function name

Discussion in 'Python' started by Richard Lamboj, Apr 28, 2010.

  1. Hello,

    is there any way to get the name from the actual called function, so that the
    function knows its own name?

    Kind Regards,

    Richi
    Richard Lamboj, Apr 28, 2010
    #1
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  2. Richard Lamboj

    Peter Otten Guest

    Richard Lamboj wrote:

    > is there any way to get the name from the actual called function, so that
    > the function knows its own name?


    >>> import sys
    >>> def my_name():

    .... return sys._getframe(1).f_code.co_name
    ....
    >>> def rumpelstilzchen():

    .... print u"Ach, wie gut dass niemand weiß, dass ich", my_name().title(), u"heiß"
    ....
    >>> rumpelstilzchen()

    Ach, wie gut dass niemand weiß, dass ich Rumpelstilzchen heiß

    Peter
    Peter Otten, Apr 28, 2010
    #2
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  3. Richard Lamboj

    Brendan Abel Guest

    On Apr 28, 11:44 am, Richard Lamboj <> wrote:
    > Hello,
    >
    > is there any way to get the name from the actual called function, so that the
    > function knows its own name?
    >
    > Kind Regards,
    >
    > Richi


    If you want to get the function name from within the function itself,
    check out the inspect module.
    http://docs.python.org/library/inspect.html#inspect.currentframe
    Brendan Abel, Apr 28, 2010
    #3
  4. * Richard Lamboj:
    >
    > is there any way to get the name from the actual called function, so that the
    > function knows its own name?


    There was an earlier thread about this not very long ago.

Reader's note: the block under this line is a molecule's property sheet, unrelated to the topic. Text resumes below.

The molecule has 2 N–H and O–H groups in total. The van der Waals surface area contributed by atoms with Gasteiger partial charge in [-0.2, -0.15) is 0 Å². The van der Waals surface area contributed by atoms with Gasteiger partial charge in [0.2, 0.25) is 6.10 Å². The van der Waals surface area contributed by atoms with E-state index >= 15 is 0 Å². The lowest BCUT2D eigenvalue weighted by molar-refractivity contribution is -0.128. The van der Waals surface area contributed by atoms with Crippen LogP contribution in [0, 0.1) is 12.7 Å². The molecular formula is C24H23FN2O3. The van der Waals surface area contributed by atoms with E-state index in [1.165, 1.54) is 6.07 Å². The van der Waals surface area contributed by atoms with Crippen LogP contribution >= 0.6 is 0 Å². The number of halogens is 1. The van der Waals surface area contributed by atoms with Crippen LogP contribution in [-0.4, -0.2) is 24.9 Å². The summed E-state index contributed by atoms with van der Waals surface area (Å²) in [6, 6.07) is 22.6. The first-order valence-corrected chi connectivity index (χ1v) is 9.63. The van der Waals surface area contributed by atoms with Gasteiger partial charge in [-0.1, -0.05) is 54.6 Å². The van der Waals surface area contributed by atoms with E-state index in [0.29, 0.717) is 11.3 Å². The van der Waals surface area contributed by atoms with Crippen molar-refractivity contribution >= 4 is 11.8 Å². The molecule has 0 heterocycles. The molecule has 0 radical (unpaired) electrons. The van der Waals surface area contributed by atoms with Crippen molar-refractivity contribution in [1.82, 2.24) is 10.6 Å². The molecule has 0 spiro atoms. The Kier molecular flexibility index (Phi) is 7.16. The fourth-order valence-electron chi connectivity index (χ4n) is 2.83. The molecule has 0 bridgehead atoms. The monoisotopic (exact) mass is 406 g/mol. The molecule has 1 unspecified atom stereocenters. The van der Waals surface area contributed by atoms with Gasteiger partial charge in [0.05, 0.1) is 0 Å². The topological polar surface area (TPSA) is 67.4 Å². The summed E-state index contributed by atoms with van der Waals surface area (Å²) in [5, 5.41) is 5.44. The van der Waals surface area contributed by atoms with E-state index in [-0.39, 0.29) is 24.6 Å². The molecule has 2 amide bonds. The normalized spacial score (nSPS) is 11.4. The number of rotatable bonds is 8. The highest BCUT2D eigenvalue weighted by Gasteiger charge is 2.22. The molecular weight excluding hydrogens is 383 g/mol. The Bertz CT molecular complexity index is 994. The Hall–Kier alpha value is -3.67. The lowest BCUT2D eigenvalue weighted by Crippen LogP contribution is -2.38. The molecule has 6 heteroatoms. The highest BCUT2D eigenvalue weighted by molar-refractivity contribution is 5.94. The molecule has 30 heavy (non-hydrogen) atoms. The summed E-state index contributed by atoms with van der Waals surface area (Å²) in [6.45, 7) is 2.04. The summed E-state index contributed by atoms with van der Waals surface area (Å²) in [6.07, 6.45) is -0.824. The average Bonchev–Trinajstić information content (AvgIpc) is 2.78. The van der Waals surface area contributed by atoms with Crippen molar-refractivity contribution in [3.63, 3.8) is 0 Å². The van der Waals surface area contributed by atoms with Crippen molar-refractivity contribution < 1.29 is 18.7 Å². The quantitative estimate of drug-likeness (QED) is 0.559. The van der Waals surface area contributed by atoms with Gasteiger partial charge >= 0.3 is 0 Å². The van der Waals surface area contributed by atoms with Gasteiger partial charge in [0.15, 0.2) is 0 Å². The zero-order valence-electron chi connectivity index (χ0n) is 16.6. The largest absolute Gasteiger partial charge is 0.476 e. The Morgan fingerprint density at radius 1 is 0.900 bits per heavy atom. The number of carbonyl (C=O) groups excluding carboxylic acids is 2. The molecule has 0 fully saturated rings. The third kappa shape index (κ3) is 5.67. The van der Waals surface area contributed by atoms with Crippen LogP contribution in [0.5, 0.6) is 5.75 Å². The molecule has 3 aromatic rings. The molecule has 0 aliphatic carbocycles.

General consensus, as I recall, to replace function with an object of a class
    (possibly with __call__ method if it is to be function-like, "functor").

    An alternative is to treat the function itself as an object. I posted code for a
    decorator to help do that. Of course today I deleted that code (I just use a
    single 'x.py' file for various examples), but you may find it by Googling;
    however, I recommend the consensus view of "real" object.

    A third way, even less desirable IMVHO, might be to use introinspection.

    Let's see, ... reusing that 'x.py' file again ...

    <code file="x.py">
    #Py3

    import inspect

    def foo():
    frame = inspect.currentframe()
    info = inspect.getframeinfo( frame )
    print( info )

    foo()
    </code>

    <output>
    Fatal Python error: Py_Initialize: can't initialize sys standard streams
    Traceback (most recent call last):
    File "C:\Program Files\cpython\python31\lib\encodings\__init__.py", line 31,
    in <module>
    import codecs
    File "C:\Program Files\cpython\python31\lib\codecs.py", line 8, in <module>
    """#"
    KeyboardInterrupt

    This application has requested the Runtime to terminate it in an unusual way.
    Please contact the application's support team for more information.
    </output>


    Oh my, I crashed the Python interpreter! This is my third time stumbling upon a
    crash-the-interpreter bug in CPython 3.x. I think I'm good at crashing things.

    But OK, let's see. Well. Hm.


    <code file="x.py">
    #Py3

    import inspect

    def foo():
    frame = None; info = None; s = None;
    frame = inspect.currentframe()
    info = inspect.getframeinfo( frame )
    s = "Pleased to meet you, I was originally called '{}'!".format(
    info.function )
    print( s )

    bar = foo
    del foo

    bar()
    </code>

    <output>
    Pleased to meet you, I was originally called 'foo'!
    </output>


    But as mentioned, I'd personally choose a "real" object instead of a bare function.


    Cheers & hth.,

    - Alf
    Alf P. Steinbach, Apr 28, 2010
    #4
  5. Richard Lamboj

    Terry Reedy Guest

    On 4/28/2010 3:20 PM, Alf P. Steinbach wrote:
    > * Richard Lamboj:
    >>
    >> is there any way to get the name from the actual called function, so
    >> that the
    >> function knows its own name?

    >
    > There was an earlier thread about this not very long ago.
    >
    > General consensus, as I recall, to replace function with an object of a
    > class (possibly with __call__ method if it is to be function-like,
    > "functor").
    >